If you’ve ever wondered about the inspiration for the movie Tremors then look no further. What it’s mildly reassuring about this monster, is that you’re pretty safe from ever stumbling across it – that it unless you decide to take a holiday in the Gobi Desert located in Mongolia. Sightings are both often disputed and unconfirmed, though Mongolian locals seem to hold some pretty outlandish claims about the abilities of this particular little critter.
For starters it measures between 2 to 5ft in length and spits ” litres of acid” which will turn anything it touches yellow causing it to corrode (aka instant death). If that wasn’t bad enough, it’s second means of attack is sending “an electrical charge through the air” that allows it to kill its prey from distance. So if you don’t get dissolved in a pool of acidic spew, you’ll be electrocuted from afar instead.
Not exactly ideal when you’re running up to your waist in slow dense thick sand frantically trying to escape.
Probably the most well-known and famous on this list, “Bigfoot” or “Sasquatch” as he’s known to others, is allegedly, an ape-like creature which roams the forests in the Pacific Northwest region of north America. Sightings put the creature at between 2-3 meters tall, around 230kg and covered in dark reddish hair – not dissimilar to that of an Organutan. The legend stems back to the indigenous population of the Pacific Northwest who would be would terrified of the “skoocooms” – essentially a tribe of cannibalistic wild men living at the peak of the mountains.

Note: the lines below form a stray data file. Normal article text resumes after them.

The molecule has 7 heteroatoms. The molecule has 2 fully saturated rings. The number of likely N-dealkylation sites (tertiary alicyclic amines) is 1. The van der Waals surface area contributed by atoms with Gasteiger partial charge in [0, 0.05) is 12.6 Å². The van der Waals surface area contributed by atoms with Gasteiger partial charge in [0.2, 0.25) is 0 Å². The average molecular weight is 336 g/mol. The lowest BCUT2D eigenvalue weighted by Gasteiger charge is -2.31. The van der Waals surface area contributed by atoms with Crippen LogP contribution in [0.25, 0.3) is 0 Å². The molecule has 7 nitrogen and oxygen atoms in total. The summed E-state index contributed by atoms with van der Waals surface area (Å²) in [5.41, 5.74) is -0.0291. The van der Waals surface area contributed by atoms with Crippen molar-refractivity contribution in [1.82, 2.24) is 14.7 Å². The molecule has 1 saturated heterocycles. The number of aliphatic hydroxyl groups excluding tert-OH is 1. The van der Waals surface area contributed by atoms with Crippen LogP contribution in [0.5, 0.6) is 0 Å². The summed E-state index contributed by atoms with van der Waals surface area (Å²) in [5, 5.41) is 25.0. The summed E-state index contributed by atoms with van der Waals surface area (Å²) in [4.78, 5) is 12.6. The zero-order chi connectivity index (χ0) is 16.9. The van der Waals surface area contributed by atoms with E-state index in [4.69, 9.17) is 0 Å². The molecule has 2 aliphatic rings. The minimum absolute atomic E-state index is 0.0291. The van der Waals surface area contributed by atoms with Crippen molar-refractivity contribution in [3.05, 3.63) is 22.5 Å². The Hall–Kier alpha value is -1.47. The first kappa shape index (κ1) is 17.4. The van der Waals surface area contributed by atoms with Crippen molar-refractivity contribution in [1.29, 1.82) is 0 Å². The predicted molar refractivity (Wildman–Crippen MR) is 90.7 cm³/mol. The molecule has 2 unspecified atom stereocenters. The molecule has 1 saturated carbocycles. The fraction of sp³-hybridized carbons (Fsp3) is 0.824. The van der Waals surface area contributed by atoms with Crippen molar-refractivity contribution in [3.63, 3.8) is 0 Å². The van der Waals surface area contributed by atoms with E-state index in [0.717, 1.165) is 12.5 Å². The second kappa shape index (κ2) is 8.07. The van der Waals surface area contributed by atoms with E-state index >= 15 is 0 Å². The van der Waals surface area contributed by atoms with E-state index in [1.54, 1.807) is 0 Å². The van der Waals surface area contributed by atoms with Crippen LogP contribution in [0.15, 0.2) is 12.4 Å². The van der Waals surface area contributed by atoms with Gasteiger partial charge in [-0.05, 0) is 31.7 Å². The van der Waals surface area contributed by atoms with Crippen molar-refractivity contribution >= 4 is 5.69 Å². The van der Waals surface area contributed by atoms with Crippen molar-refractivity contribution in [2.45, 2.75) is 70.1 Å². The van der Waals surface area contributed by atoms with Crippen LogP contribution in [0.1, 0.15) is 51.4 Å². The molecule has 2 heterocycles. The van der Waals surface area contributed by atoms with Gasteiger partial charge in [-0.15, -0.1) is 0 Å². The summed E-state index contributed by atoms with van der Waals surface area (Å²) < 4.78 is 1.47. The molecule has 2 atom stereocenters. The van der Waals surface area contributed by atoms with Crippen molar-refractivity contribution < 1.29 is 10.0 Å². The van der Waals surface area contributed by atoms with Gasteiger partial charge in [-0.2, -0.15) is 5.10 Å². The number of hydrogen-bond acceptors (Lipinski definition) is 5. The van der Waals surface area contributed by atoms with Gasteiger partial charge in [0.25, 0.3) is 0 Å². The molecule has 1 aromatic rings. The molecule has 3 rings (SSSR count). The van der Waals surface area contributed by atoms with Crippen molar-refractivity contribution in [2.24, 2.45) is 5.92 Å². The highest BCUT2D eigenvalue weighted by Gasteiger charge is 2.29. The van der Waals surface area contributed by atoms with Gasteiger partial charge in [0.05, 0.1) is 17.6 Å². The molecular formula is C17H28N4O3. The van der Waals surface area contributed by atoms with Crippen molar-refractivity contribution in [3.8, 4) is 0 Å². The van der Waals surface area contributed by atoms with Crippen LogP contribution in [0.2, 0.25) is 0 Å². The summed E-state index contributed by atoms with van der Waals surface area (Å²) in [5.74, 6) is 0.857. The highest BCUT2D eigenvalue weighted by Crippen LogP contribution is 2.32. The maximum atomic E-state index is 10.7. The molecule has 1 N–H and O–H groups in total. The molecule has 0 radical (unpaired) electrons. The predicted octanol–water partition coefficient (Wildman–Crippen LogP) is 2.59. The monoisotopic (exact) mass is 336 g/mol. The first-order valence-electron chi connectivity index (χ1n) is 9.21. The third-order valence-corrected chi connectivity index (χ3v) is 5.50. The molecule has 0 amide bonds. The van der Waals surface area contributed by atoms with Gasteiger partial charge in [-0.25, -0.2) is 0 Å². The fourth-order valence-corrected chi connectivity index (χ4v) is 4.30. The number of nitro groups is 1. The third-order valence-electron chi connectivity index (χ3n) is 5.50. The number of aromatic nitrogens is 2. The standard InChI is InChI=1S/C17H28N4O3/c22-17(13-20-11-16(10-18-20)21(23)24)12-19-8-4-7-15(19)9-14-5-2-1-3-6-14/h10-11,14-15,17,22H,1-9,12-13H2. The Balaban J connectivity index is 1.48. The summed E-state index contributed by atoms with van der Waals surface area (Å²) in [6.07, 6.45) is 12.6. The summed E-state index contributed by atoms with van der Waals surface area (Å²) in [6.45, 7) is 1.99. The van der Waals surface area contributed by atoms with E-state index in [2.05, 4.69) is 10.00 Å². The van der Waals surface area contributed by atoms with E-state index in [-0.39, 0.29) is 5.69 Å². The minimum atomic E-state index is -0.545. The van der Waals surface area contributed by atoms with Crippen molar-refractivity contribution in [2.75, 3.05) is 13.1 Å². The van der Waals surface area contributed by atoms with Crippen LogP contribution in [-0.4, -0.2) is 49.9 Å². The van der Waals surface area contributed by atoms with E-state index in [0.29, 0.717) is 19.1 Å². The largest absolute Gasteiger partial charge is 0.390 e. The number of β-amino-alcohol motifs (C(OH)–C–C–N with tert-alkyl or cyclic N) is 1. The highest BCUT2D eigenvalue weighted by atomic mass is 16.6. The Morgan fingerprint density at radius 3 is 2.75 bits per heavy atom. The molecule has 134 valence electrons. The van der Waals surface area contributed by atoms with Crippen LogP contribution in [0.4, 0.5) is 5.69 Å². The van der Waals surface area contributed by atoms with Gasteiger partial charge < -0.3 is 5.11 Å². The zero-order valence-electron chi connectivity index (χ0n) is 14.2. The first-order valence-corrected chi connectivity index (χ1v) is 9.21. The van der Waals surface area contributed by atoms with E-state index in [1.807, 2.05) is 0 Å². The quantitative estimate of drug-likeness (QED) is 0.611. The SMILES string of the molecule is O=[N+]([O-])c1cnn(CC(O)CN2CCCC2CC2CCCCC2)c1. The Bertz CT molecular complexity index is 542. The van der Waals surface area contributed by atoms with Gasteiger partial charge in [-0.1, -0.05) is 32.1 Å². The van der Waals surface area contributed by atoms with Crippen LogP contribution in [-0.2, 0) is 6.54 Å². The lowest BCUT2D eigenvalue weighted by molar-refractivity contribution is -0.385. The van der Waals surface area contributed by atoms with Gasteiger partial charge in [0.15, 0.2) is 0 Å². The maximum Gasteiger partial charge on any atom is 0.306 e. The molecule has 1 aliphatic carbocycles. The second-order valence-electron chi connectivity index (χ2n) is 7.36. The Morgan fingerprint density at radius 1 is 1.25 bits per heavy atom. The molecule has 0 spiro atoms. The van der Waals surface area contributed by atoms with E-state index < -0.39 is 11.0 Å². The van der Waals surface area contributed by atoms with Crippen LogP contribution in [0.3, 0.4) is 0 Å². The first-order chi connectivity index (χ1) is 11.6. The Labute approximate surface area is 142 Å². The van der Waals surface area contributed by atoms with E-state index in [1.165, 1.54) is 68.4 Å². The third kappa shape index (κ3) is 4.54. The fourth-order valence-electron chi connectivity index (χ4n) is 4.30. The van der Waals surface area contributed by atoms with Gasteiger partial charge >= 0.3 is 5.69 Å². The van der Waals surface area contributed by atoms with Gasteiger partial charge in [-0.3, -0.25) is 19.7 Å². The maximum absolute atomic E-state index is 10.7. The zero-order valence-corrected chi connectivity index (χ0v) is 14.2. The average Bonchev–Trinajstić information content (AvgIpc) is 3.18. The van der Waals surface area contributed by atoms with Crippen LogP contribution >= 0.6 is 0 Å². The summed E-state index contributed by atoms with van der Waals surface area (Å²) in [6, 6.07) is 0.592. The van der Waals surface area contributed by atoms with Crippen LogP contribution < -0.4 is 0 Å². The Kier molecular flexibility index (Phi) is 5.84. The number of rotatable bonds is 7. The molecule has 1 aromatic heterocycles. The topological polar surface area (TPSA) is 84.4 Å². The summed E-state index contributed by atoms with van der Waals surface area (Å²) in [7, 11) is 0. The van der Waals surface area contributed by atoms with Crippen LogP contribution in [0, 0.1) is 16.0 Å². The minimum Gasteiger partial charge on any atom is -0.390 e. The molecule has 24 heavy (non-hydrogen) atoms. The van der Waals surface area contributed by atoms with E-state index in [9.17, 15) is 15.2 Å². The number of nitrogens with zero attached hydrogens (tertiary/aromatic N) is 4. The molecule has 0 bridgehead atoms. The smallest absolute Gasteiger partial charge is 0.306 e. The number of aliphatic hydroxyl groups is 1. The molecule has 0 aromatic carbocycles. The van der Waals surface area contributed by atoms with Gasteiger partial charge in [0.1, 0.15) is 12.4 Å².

Yet even during that era “skoocooms” where often regarded as being supernatural in origin. Native indians claimed that “woodland giants” would live around the peaks of nearby mountains and steal freshly caught salmon from the nets of fisherman.
But what truly brought the Bigfoot legend in the mainstream conscious was a video by Roger Patterson and Robert Gimlin. On Oct 20th they both reported to have caught Bigfoot / Sasquatch on film at Bluff Creek, California. Below is their footage.
bigfoot patterson http://tiagopsc.altervista.org/
The footage itself captured the imagination of the public for several decades until Bob Heironimus, an acquaintance of Patterson’s, ruined all the fun and owned up by saying he had worn an ape costume for the film itself.
Ginormous aquatic lizard
The Hawkesbury River located in New South Wales in Australia is allegedly home a ginormous aquatic lizard, likely to be a descendent of the prehistoric plesiosaur (which itself has been extinct for a casual 70M years). Numerous sightings put the creature at somewhere between 10 and 25 meters long with a long snake-like head, large flippers and small head. Interestingly enough Aboriginal cave paintings that date back some 3,000-4,000 years old located in and around the Hawesbury River depict the creature.
When the first settlers arrived in Australia during the 1800s, many of the local Aboriginals told them stories of the “moolyewonk” or “mirreeular” which worryingly enough are both Aboriginal words for “a monster or beast that dwells in water”. It’s not some mere myth either, countless researchers, crytozoologists spend months at a time scouring the river trying to locate / see / catch the monster.
To date they’ve been unsuccessful, but then again we’re talking about about an underwear creature (10-25 meters in length) popping its head up for a photographs in an expanse of 21,730KM of water.